The latest wave of ocean die-offs in the North Atlantic adds to a long list of mass mortality events indicating marine creatures are in peril.
Man-made heat infused into the oceans from climate-altering fossil fuels has doubled since 1997. That’s the equivalent energy of detonating one atomic Hiroshima-style bomb every second for 75 straight years.
The Gulf of Maine — stretching from Cape Cod to southern Nova Scotia — is a vast body of water that is warming 99.85 percent faster than the rest of the world’s oceans.
Warmer oceans, along with increased acidity, are affecting all marine life. Population distributions are changing. Creatures are appearing in locations where they have not been before or they are disappearing from where they normally reside. Some marine life is starving while others are succumbing to more diseases. Eighty scientists from 12 countries, experts with the Union for Conservation of Nature, concluded that global warming is making the oceans sicker, spreading diseases throughout the Animal Kingdom.
Since November 2016, millions of herring have turned up dead in the Bay of Fundy, the northern Gulf of Maine and in Nova Scotia. According to Colin Sproul, from the Bay of Fundy Inshore Fisherman’s Association, the number could be as high as a billion dead fish. In 75 years of local fishing history, nothing matches this mass mortality event.
Last week, reports circulated that a mysterious mass die-off in excess of 20,000 lobsters, sea stars, clams, crabs and one humpback whale washed up on the western shores of Nova Scotia.
Tests so far by the Canadian Department of Fisheries and Oceans have yet to determine the cause(s).
This much we know: The Gulf of Maine is warming quickly. The Bay of Fundy is warmer than usual with temperatures more akin to fall rather than winter.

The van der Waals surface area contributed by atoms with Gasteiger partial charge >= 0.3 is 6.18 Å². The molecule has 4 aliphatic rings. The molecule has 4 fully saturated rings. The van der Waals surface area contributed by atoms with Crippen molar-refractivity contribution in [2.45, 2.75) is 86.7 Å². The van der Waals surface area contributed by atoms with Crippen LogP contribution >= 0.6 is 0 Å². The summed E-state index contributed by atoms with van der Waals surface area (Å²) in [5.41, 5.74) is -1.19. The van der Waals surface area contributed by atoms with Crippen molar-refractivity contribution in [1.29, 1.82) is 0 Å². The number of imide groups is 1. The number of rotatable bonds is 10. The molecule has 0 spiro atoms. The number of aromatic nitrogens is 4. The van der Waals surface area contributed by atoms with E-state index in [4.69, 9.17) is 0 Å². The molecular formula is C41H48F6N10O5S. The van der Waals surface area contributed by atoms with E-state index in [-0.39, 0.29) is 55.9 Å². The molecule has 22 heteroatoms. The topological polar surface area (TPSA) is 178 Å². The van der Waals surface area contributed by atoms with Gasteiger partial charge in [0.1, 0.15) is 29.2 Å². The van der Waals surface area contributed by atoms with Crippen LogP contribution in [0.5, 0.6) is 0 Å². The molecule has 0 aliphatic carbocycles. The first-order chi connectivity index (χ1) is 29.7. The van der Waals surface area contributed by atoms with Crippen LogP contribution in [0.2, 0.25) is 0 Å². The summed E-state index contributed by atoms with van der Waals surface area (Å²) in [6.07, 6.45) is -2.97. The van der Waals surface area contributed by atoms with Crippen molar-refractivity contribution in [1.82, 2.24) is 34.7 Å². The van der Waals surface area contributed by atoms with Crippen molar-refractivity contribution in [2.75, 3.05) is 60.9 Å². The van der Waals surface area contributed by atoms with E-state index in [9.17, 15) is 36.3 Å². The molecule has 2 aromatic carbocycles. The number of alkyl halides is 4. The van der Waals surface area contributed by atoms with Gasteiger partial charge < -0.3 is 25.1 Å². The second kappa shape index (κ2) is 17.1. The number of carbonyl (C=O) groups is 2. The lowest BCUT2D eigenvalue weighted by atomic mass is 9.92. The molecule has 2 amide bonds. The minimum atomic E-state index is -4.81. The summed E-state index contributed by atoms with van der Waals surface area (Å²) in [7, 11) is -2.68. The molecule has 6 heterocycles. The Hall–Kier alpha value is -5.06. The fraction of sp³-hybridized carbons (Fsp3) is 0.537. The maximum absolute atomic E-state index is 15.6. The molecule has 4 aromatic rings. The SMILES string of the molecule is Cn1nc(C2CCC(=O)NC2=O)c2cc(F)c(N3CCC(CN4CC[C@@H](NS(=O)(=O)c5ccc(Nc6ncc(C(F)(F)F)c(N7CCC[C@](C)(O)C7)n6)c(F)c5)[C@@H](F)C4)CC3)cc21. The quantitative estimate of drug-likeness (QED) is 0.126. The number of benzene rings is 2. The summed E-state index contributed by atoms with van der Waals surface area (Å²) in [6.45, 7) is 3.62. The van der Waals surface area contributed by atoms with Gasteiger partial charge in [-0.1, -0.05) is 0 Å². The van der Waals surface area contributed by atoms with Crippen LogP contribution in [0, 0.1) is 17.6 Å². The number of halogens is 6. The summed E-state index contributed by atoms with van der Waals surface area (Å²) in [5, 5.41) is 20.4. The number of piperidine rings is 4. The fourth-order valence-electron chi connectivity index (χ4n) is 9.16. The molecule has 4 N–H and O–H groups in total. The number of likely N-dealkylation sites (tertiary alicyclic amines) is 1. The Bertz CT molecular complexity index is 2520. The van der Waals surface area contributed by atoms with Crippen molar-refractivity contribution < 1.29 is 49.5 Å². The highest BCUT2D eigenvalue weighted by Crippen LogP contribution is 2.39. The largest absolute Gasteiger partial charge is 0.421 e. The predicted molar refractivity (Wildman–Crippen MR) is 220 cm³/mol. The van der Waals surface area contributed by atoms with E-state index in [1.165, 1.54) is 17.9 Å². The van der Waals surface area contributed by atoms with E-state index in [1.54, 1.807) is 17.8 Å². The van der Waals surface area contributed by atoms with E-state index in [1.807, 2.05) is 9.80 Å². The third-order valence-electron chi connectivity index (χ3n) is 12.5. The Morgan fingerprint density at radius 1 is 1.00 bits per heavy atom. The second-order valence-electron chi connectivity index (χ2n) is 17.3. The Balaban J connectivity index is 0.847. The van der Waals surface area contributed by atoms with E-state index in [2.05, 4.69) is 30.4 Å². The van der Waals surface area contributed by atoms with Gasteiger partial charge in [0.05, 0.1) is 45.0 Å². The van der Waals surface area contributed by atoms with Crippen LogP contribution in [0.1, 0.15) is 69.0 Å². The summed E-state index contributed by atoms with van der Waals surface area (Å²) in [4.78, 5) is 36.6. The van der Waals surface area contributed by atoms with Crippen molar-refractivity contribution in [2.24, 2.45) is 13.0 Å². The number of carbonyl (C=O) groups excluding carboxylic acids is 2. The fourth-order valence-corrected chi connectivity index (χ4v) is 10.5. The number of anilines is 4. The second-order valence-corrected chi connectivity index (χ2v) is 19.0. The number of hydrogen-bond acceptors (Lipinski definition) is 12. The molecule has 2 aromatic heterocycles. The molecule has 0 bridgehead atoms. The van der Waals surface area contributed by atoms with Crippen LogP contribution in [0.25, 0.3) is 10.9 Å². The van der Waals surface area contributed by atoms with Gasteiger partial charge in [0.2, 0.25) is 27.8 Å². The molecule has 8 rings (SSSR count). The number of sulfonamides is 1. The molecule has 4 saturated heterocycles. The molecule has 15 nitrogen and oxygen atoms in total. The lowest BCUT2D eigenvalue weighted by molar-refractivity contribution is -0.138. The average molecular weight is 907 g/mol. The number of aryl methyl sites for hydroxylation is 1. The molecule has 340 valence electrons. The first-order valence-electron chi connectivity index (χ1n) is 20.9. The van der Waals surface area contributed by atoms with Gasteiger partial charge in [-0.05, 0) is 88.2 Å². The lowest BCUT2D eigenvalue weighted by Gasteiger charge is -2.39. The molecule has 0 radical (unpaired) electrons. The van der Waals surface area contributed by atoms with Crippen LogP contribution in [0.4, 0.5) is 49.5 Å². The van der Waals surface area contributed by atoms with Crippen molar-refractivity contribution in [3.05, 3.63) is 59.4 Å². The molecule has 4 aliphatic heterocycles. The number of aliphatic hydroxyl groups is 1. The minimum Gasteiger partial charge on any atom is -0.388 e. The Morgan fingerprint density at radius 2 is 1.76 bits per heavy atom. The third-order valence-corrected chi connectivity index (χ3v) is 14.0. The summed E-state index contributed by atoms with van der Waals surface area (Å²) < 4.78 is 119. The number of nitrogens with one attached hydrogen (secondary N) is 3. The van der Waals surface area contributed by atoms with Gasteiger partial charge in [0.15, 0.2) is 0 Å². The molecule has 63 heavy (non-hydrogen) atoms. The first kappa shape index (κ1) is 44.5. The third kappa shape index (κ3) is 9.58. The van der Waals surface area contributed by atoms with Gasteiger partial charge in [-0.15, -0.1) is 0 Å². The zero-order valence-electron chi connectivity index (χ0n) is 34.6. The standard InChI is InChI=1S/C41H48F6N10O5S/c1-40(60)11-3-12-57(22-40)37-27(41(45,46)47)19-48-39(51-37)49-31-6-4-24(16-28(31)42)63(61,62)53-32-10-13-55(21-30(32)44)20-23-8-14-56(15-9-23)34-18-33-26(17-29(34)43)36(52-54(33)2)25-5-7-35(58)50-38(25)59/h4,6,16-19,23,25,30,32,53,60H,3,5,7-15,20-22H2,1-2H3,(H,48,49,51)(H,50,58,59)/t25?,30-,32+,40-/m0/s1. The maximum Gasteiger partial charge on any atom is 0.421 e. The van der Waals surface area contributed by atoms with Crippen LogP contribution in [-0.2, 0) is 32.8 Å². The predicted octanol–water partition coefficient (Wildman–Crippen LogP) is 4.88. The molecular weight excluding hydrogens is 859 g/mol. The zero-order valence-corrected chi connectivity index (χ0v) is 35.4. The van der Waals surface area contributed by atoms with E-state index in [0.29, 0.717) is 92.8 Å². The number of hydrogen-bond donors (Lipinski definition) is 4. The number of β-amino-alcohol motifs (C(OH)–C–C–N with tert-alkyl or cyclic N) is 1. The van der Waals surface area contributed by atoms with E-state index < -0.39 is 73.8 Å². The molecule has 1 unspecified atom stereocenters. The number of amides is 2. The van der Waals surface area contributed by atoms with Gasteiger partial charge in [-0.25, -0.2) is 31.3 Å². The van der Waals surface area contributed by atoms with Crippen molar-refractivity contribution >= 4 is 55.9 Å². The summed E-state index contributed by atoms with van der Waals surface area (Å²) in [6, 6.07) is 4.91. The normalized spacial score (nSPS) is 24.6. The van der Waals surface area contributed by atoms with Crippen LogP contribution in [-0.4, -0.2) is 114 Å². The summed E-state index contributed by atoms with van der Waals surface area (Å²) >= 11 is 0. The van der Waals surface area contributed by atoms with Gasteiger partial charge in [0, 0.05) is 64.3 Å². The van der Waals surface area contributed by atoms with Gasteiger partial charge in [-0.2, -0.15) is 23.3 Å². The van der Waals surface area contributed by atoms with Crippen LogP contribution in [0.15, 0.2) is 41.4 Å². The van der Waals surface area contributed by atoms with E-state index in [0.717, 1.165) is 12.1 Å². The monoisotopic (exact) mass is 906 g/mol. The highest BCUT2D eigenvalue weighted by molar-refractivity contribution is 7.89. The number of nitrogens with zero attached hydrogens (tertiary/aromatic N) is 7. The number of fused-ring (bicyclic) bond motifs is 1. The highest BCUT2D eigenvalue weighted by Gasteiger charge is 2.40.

In November, an unusual plankton bloom occurred in the area, likely linked to warmer water temperature. The increased temperature in the northern Gulf of Maine is signaling change in the environment, which resulted in mass death.
On the other side of the North Atlantic, in November 2016, thousands of sea stars were disgorged along Southsea Beach near Portsmouth, in southern England. A couple days before New Year’s Eve, thousands of sea stars were left stranded while the stench of death lingered for miles near the seaside resort of Callantsoog, Holland.
Beginning in 2011, along the West Coast of North America, sea urchins and millions of sea stars, in 20 different species, have expired. The occurrence of deadly algal blooms is implicated. These toxic blooms are predicted to occur more frequently. Global warming, rising ocean temperature, increased ocean acidity, destruction of shoreline habitat including loss of sea grass meadows and increased runoff from land-use developments are contributing to more algal blooms.
The loss of both sea stars and urchins will have many unintended consequences. Sea urchins provide essential food for gulls, crabs, rays, sharks, seals and sea otters. The presence of sea stars is crucial because they affect other animals and marine life in the ocean. They are predators feeding on barnacles, snails, mussels, clams, oysters and spiny urchins. Sea stars are keystone species; they help maintain balance in marine biodiversity.
It is heartbreaking to watch the unraveling of ocean ecosystems, the death of Australia’s Great Barrier Reef, the rampant overfishing and the ongoing illegal Japanese whale poaching in the Southern Ocean Whale Sanctuary.
Nature is showing us that, as the oceans warms, marine life and its habitat are killed. The time to turn this around is now, because our health is inexorably linked to the fate of the oceans. We need healthy oceans in order to survive on our blue planet.
Earth Doctor Reese Halter’s upcoming book is “Save Nature Now.”